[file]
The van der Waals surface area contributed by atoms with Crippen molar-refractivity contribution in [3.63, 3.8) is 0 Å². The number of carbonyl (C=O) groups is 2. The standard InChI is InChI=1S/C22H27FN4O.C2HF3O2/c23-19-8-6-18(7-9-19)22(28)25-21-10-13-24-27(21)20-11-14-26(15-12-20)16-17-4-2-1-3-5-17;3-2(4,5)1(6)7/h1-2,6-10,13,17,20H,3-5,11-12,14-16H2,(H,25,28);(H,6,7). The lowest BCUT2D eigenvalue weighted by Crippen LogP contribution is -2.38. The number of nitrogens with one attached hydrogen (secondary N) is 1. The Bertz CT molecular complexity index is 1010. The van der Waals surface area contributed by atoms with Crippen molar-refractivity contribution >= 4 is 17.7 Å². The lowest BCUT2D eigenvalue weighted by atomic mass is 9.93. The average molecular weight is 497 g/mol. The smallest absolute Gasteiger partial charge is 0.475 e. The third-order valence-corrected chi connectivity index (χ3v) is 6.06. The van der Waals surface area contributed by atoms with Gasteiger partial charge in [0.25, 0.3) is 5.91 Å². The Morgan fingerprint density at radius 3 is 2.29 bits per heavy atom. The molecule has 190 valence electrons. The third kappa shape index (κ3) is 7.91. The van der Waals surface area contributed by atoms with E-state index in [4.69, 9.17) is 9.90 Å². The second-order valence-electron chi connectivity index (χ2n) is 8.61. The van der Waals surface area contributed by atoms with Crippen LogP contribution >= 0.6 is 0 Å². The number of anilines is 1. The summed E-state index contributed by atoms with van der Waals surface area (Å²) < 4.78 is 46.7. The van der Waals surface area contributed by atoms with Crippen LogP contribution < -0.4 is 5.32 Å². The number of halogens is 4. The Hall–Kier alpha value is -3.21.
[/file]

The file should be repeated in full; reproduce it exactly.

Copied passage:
The van der Waals surface area contributed by atoms with Crippen molar-refractivity contribution in [3.63, 3.8) is 0 Å². The number of carbonyl (C=O) groups is 2. The standard InChI is InChI=1S/C22H27FN4O.C2HF3O2/c23-19-8-6-18(7-9-19)22(28)25-21-10-13-24-27(21)20-11-14-26(15-12-20)16-17-4-2-1-3-5-17;3-2(4,5)1(6)7/h1-2,6-10,13,17,20H,3-5,11-12,14-16H2,(H,25,28);(H,6,7). The lowest BCUT2D eigenvalue weighted by Crippen LogP contribution is -2.38. The number of nitrogens with one attached hydrogen (secondary N) is 1. The Bertz CT molecular complexity index is 1010. The van der Waals surface area contributed by atoms with Crippen molar-refractivity contribution >= 4 is 17.7 Å². The lowest BCUT2D eigenvalue weighted by atomic mass is 9.93. The average molecular weight is 497 g/mol. The smallest absolute Gasteiger partial charge is 0.475 e. The third-order valence-corrected chi connectivity index (χ3v) is 6.06. The van der Waals surface area contributed by atoms with Gasteiger partial charge in [0.25, 0.3) is 5.91 Å². The Morgan fingerprint density at radius 3 is 2.29 bits per heavy atom. The molecule has 190 valence electrons. The third kappa shape index (κ3) is 7.91. The van der Waals surface area contributed by atoms with E-state index in [4.69, 9.17) is 9.90 Å². The second-order valence-electron chi connectivity index (χ2n) is 8.61. The van der Waals surface area contributed by atoms with Crippen LogP contribution >= 0.6 is 0 Å². The number of anilines is 1. The summed E-state index contributed by atoms with van der Waals surface area (Å²) < 4.78 is 46.7. The van der Waals surface area contributed by atoms with Crippen LogP contribution < -0.4 is 5.32 Å². The number of halogens is 4. The Hall–Kier alpha value is -3.21.